October 11, 2012
UN Photo/Evan Schneider
Efforts to increase water supply are not an end in themselves. Based on statistical analysis, UNU International Institute for Global Health (UNU-IIGH) researchers discuss how water management in rural households plays an important role in reducing water-related health risks in Uganda and the applicability of these findings in other developing countries.
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Water is fundamental to all life. Thus, no one can be lifted out of extreme poverty without adequate access to water and sanitation. This is why attention is often focused on global water shortages, particularly among the world’s poorest people.
Moreover, much work is underway towards meeting the Millennium Development Goals (MDGs) by 2015, particularly those emphasizing eradication of extreme poverty and hunger. And while the progress is such that since 1990 more than 1.8 billion people have gained access to improved sanitation, almost 780 million people remain without adequate access to improved drinking water sources.
Rural household water sources — such as spring wells, tap water, boreholes, bottled water, ponds and swamps — are key in this challenge. In this article, we focus on rainwater harvesting in rural areas, based on a study conducted in Uganda by our team of researchers (some from UNU-IIGH and others from the University of Natural Resources and Life Sciences, Vienna).
Rainwater harvesting is practiced worldwide. It is estimated that approximately 40% of households in South Australia use rainwater to supplement the supply of drinking water, as is done in several regions such as South-East Asia. In Malaysia, for example, rainwater is also used for commercial purposes including car washing via the placement of plastic collection tanks in places like parking lots.
“Lack of access to safe water and sanitation facilities has a detrimental impact on the health, productivity and general socio-economic progress of our people, especially the children”, Uganda’s Prime Minister Amama Mbabazi said recently as he broke ground on a water infrastructure project. Indeed, according to United Nations Development Assistance Framework for Uganda 2010-2014, even though the country’s water coverage has improved, only one-third of rural populations have adequate sanitation.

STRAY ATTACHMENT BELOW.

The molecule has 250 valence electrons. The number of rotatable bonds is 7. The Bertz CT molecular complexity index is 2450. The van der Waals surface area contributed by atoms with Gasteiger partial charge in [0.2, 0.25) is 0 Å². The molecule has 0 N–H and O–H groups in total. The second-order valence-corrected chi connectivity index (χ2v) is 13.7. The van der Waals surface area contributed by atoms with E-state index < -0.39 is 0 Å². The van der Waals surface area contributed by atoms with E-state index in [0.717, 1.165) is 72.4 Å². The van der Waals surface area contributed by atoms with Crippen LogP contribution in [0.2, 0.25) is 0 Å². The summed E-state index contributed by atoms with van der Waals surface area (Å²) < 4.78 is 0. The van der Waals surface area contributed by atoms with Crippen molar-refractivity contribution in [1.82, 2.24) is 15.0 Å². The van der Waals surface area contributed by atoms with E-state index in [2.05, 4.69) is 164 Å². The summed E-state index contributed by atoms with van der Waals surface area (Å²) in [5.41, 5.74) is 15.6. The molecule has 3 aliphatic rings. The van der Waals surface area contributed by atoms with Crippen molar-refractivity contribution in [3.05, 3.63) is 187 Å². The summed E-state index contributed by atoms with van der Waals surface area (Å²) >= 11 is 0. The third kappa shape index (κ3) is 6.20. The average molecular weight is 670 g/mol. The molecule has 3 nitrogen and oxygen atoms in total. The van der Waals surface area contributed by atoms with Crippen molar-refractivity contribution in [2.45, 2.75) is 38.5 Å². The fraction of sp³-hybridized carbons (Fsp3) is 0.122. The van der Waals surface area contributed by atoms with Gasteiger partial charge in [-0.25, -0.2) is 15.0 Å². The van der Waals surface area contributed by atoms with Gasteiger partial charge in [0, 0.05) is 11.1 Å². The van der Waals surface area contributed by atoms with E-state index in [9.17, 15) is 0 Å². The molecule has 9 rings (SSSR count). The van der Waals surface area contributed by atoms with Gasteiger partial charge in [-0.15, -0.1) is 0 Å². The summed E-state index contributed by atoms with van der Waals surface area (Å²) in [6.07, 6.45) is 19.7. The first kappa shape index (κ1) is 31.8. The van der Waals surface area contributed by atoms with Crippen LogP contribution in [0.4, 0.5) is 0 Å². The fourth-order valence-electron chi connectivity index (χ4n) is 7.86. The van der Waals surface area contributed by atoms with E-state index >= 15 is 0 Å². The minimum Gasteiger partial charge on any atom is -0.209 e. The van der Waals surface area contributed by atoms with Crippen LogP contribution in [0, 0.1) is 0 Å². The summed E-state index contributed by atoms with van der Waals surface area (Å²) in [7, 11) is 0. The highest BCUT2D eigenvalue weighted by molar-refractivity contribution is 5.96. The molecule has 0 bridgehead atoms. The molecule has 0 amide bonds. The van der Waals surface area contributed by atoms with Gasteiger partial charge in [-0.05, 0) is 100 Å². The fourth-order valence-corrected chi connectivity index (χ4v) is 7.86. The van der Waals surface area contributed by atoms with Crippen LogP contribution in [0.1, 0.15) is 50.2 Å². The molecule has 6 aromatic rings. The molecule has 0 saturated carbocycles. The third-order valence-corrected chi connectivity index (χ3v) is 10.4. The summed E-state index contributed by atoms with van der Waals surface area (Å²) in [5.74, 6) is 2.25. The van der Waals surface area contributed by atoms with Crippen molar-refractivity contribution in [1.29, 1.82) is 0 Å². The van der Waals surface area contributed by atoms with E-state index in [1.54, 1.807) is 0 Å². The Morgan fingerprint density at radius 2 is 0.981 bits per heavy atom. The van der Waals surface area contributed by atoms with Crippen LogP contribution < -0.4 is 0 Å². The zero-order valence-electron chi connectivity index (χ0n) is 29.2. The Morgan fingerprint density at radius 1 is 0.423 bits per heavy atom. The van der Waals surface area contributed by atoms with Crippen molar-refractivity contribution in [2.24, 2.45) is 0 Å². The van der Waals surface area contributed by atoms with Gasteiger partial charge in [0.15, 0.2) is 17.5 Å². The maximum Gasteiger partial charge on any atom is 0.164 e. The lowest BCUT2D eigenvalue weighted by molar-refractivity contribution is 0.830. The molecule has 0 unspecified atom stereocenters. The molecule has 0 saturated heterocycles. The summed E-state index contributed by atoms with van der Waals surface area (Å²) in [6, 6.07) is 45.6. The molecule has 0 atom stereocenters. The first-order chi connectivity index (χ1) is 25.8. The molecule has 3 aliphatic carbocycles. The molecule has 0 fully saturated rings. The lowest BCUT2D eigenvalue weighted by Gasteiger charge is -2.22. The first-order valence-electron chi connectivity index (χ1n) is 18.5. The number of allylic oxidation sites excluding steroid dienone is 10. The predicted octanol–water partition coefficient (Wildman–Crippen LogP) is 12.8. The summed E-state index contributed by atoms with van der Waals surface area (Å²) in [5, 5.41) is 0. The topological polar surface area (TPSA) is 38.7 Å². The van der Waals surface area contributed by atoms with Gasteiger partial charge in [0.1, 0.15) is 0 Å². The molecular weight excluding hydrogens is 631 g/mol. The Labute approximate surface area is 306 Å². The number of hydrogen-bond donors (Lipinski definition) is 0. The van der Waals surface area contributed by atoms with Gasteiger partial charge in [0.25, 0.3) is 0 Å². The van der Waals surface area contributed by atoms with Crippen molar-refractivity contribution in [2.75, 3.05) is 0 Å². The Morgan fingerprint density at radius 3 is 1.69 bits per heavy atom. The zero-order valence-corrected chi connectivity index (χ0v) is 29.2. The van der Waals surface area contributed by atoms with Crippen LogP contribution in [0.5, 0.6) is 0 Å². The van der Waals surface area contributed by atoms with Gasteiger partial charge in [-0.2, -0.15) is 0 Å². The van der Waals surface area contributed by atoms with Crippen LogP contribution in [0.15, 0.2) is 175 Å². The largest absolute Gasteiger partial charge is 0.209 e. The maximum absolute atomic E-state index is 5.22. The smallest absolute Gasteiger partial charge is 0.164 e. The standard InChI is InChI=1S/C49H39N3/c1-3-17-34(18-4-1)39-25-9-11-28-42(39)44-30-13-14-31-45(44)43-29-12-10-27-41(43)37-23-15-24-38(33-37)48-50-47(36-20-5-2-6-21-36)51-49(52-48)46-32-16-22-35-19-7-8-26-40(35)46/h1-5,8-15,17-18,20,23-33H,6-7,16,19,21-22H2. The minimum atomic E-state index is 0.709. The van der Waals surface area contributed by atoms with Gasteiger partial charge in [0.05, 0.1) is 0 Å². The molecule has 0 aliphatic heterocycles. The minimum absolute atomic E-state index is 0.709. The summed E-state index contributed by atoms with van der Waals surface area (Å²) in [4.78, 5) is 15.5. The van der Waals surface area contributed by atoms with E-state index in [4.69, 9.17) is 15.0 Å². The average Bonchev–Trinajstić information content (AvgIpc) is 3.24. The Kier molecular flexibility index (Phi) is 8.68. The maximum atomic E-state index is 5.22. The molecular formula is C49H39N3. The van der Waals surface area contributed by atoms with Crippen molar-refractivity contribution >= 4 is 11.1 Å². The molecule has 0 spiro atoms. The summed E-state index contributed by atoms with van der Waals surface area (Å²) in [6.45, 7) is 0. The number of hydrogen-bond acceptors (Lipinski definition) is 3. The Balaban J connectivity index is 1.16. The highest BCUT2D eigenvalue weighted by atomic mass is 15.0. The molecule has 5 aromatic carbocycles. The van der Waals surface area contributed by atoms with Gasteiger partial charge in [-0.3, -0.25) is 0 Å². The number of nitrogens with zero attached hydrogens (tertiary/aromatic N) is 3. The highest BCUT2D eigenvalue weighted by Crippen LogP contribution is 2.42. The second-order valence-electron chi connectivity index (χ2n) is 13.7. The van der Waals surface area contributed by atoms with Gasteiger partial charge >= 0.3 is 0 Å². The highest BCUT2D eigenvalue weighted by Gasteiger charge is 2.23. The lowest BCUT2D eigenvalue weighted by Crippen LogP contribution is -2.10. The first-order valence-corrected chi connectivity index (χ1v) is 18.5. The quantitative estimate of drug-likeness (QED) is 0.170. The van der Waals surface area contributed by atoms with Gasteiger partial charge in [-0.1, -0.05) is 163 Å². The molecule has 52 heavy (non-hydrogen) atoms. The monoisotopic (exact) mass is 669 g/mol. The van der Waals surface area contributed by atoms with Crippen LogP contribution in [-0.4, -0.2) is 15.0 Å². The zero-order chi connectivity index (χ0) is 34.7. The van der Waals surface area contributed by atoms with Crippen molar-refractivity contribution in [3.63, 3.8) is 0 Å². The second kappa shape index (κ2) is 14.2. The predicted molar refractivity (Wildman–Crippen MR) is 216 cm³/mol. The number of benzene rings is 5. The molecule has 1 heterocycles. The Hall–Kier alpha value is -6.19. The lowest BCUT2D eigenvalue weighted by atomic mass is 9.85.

This is, in part, why the Uganda government increased its 2012-2013 budget allocation to the country’s water sector (which falls under the Ministry of Water and Environment) from 271 billion to 355 billion shillings — an increase equivalent to around US$30 million. This is expected to improve water supply to households via investment in gravity flow schemes and other water sources, such as piped water systems.
Despite such efforts to increase access to water, the reality in most developing countries shows that there remain various obstacles. Principally, water pathogens continue to cause household challenges such that water-related diseases are contributing to morbidity rates and economic burdens in Uganda and other similar countries in the developing world. Worldwide, a primary cause of increased morbidity and premature mortality remains waterborne-related infectious (bacterial, viral and parasitic) and non-infectious (food intolerance- or intestinal disease-caused) diarrhoea, leading to about 2 million deaths each year.
These problems are compounded by various mechanisms: the way water is distributed, via the droppings of rodents or birds that contaminate the catchment of rainwater harvesting systems, through pollution of the water during the collection process, as well as by weaknesses in the pipe systems where sewage leakages or environmental pollutants infiltrate the pipes, and lack of replacement of old water distribution systems affected by climate change over decades, coupled with poor drainage systems in cities, suburbs and slum areas.